Friday, December 31, 2010

Another Year

Each year I stress to my kids the importance of the meaning of Christmas, the importance of giving over receiving, that the reason that we celebrate has to do with our faith and not our wallets. I think that we manage to strike a good balance between giving and receiving for the most part.

This year as I look back on the last few weeks, I find myself overwhelmed with the consumer nature of the holiday season. Buy, buy, buy is all we here for weeks on end. It is all about having more, a bigger this and a better that.

Perhaps it is because I was sick over Christmas and all the gifts could not be opened fast enough for me so that I could go back to bed. Perhaps it was because there has been a lot of behaviour these last few weeks and I was tired or perhaps it is because the gifts are really not that important to me anymore. Yes, the love of my life bought me all 9 seasons of Little House on the Prairie on DVD which thrills me to no end and I will love watching every minute of it but I did not need it. My children did not need another book or lego set and they ignored many of the smaller less flashy treats that were found in their stockings. In fact at this very moment they are outside playing in the quickly melting snow and having the time of their lives without a single store bought thing to play with.

It makes we think that we could do with a whole lot less.

In fact I know we could do with a whole lot less.

In the days before Christmas I delivered one of our Christmas hampers and I had the privilege of meeting the Mom who was receiving the gifts. It was awkward for her but I could see the gratitude in her eyes. She was grateful for all that had been done for her, she was thankful that she had gifts to share with her children on Christmas morning and she said she humbled by the out pouring of love from strangers.

It reminded me of just how very blessed I am to be a middle class stay at home Mom, sure we struggle to make ends meet and there are no big extras in our lives but we choose this. We choose to have less so that I can be home. For so many there is no choice, no choice of this job or that one, steak or pork for dinner, daycare or not daycare. There are no choices because jobs are hard to find, steak is to expensive and without daycare there would be no working, without working there would be no food. I am among the privileged who do not have to make those choices.

I am grateful that another year draws to a close I have be reminded of what is important rather than worrying about what I might not have.


Lindz said...

This was refreshing to read and I too am grateful that I (and my family) do not have to worry about those things. Happy New Year from a fellow SAHM.

Shauna said...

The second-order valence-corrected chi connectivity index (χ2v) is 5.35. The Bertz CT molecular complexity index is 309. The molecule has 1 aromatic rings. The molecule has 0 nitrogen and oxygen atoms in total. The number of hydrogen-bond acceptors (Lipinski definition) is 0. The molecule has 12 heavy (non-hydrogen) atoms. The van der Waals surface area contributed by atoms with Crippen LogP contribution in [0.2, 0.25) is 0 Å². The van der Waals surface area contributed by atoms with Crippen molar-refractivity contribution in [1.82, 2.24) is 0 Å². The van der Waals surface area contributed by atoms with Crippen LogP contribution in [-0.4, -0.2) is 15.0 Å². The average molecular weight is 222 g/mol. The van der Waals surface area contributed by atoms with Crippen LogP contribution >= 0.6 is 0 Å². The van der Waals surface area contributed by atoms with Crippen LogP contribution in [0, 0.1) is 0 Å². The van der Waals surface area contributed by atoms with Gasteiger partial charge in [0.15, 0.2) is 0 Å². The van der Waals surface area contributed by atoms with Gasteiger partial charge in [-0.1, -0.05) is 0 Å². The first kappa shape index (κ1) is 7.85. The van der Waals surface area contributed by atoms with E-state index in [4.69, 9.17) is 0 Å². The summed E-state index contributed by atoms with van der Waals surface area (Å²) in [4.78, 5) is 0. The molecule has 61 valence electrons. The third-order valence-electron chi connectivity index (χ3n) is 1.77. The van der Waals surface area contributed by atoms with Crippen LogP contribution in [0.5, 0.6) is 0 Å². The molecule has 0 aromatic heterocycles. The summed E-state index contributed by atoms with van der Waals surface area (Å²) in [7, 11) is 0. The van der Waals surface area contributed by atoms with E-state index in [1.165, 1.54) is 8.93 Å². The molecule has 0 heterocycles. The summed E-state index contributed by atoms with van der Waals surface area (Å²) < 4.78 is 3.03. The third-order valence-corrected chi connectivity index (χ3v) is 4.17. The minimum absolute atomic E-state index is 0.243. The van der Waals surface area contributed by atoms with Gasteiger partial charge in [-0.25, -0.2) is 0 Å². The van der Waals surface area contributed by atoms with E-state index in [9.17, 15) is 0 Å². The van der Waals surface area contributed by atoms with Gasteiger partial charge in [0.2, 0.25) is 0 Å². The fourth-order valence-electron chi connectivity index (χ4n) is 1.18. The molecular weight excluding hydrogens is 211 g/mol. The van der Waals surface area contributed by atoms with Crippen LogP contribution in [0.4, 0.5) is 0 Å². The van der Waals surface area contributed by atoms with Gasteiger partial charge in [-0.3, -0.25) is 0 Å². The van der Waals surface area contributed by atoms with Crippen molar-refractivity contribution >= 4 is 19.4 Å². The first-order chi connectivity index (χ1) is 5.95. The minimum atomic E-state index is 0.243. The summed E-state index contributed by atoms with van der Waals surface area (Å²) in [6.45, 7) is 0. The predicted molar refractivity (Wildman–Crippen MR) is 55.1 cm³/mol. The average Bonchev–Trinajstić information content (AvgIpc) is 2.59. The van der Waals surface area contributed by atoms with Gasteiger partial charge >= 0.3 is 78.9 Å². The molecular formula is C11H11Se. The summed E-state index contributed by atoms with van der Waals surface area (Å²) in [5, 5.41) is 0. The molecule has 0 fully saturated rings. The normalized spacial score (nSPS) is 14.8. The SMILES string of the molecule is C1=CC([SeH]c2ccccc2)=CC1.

Thanks for the reminder! I am so thankful for all the choices I do not need to make in my life! And that I was able to make the ones I wanted so long ago and life is working out...

BT said...

After a shocking discovery of a whole bunch of toys stowed away broken in the boys' play area early last summer, we prepared P and B for a light Christmas. And we actually stuck with it. I was tempted in the last week before Christmas to add to what we had, but M was adamant that we stick with our plan. We got only 1 or 2 things (plus they got a few gifts from grandparents etc, but there aren't a lot of aunts/uncles/etc in our family, so it was minimal). Christmas morning was so controlled and calm, I couldn't believe the change. Also, P and B actually paid close attention to each and every thing they received, and nothing felt/feels unvalued. It is a nice change. We will be keeping it small from now on. P and B seem no worse for wear with not having gotten many material things!

Penelope said...

Thanks for a great post! We could all do without a lot of stuff! It makes me think of the shoeboxes that we made for the orphans overseas. A little means so much!

Anonymous said...

Had to add something I "borrowed" from someone else's blog--we went with this philosophy this year--each child got "something they want, something they need, something to wear and something to read" When they made their wish lists we divided the paper into four equal parts to do the lists. I couldn't believe how many good conversations this in itself generated about "want' vs "need". I also felt like because we really stuck to this 4 gift theory we didn't do any of the last minute "oh let's get this" "oh now we need to get the other sister that because she got this". Each child sat with their four presents at Christmas and it was a nice, calm grateful Christmas. I highly recommend it!!
Julie A